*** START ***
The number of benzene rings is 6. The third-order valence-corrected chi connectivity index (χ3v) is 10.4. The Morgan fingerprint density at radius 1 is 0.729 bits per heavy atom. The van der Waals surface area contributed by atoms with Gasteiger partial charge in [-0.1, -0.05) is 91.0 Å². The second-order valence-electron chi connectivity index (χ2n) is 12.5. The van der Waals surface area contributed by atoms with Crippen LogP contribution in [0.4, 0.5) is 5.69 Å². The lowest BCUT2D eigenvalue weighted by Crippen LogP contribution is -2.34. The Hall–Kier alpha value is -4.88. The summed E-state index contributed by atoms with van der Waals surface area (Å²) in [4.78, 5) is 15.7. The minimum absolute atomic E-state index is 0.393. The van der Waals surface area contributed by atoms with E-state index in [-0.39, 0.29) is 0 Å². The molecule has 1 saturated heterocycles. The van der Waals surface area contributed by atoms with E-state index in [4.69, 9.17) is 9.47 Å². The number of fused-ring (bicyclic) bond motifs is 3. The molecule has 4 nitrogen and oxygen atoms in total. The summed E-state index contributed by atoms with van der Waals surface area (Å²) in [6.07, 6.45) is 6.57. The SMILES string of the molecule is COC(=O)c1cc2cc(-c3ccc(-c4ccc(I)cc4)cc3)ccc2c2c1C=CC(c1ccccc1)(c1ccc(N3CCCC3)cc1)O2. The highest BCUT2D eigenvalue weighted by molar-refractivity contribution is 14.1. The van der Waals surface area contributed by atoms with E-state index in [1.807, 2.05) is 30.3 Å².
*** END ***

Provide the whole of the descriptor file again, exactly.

The number of benzene rings is 6. The third-order valence-corrected chi connectivity index (χ3v) is 10.4. The Morgan fingerprint density at radius 1 is 0.729 bits per heavy atom. The van der Waals surface area contributed by atoms with Gasteiger partial charge in [-0.1, -0.05) is 91.0 Å². The second-order valence-electron chi connectivity index (χ2n) is 12.5. The van der Waals surface area contributed by atoms with Crippen LogP contribution in [0.4, 0.5) is 5.69 Å². The lowest BCUT2D eigenvalue weighted by Crippen LogP contribution is -2.34. The Hall–Kier alpha value is -4.88. The summed E-state index contributed by atoms with van der Waals surface area (Å²) in [4.78, 5) is 15.7. The minimum absolute atomic E-state index is 0.393. The van der Waals surface area contributed by atoms with E-state index in [-0.39, 0.29) is 0 Å². The molecule has 1 saturated heterocycles. The van der Waals surface area contributed by atoms with E-state index in [4.69, 9.17) is 9.47 Å². The number of fused-ring (bicyclic) bond motifs is 3. The molecule has 4 nitrogen and oxygen atoms in total. The summed E-state index contributed by atoms with van der Waals surface area (Å²) in [6.07, 6.45) is 6.57. The SMILES string of the molecule is COC(=O)c1cc2cc(-c3ccc(-c4ccc(I)cc4)cc3)ccc2c2c1C=CC(c1ccccc1)(c1ccc(N3CCCC3)cc1)O2. The highest BCUT2D eigenvalue weighted by molar-refractivity contribution is 14.1. The van der Waals surface area contributed by atoms with E-state index in [1.807, 2.05) is 30.3 Å².